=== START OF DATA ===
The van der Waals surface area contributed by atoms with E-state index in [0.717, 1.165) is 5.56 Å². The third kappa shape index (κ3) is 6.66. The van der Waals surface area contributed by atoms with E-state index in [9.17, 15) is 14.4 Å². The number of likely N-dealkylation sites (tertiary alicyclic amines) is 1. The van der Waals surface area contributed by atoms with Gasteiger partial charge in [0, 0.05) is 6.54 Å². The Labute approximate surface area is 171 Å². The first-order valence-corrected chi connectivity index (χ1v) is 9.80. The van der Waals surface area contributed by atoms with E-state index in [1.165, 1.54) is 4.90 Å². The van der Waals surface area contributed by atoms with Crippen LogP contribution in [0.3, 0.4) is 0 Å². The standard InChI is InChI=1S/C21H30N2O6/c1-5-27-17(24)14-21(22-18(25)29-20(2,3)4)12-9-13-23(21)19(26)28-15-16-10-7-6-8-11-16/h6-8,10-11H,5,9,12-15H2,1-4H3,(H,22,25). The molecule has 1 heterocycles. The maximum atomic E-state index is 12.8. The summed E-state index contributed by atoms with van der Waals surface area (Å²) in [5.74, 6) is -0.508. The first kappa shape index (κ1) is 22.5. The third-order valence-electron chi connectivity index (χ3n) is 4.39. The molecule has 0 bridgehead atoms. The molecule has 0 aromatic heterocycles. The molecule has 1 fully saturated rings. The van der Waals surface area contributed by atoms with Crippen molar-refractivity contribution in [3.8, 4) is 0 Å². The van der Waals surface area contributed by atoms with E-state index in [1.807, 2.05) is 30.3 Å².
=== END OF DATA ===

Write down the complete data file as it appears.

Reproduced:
The van der Waals surface area contributed by atoms with E-state index in [0.717, 1.165) is 5.56 Å². The third kappa shape index (κ3) is 6.66. The van der Waals surface area contributed by atoms with E-state index in [9.17, 15) is 14.4 Å². The number of likely N-dealkylation sites (tertiary alicyclic amines) is 1. The van der Waals surface area contributed by atoms with Gasteiger partial charge in [0, 0.05) is 6.54 Å². The Labute approximate surface area is 171 Å². The first-order valence-corrected chi connectivity index (χ1v) is 9.80. The van der Waals surface area contributed by atoms with E-state index in [1.165, 1.54) is 4.90 Å². The van der Waals surface area contributed by atoms with Crippen LogP contribution in [0.3, 0.4) is 0 Å². The standard InChI is InChI=1S/C21H30N2O6/c1-5-27-17(24)14-21(22-18(25)29-20(2,3)4)12-9-13-23(21)19(26)28-15-16-10-7-6-8-11-16/h6-8,10-11H,5,9,12-15H2,1-4H3,(H,22,25). The molecule has 1 heterocycles. The maximum atomic E-state index is 12.8. The summed E-state index contributed by atoms with van der Waals surface area (Å²) in [5.74, 6) is -0.508. The first kappa shape index (κ1) is 22.5. The third-order valence-electron chi connectivity index (χ3n) is 4.39. The molecule has 0 bridgehead atoms. The molecule has 0 aromatic heterocycles. The molecule has 1 fully saturated rings. The van der Waals surface area contributed by atoms with Crippen molar-refractivity contribution in [3.8, 4) is 0 Å². The van der Waals surface area contributed by atoms with E-state index in [1.807, 2.05) is 30.3 Å².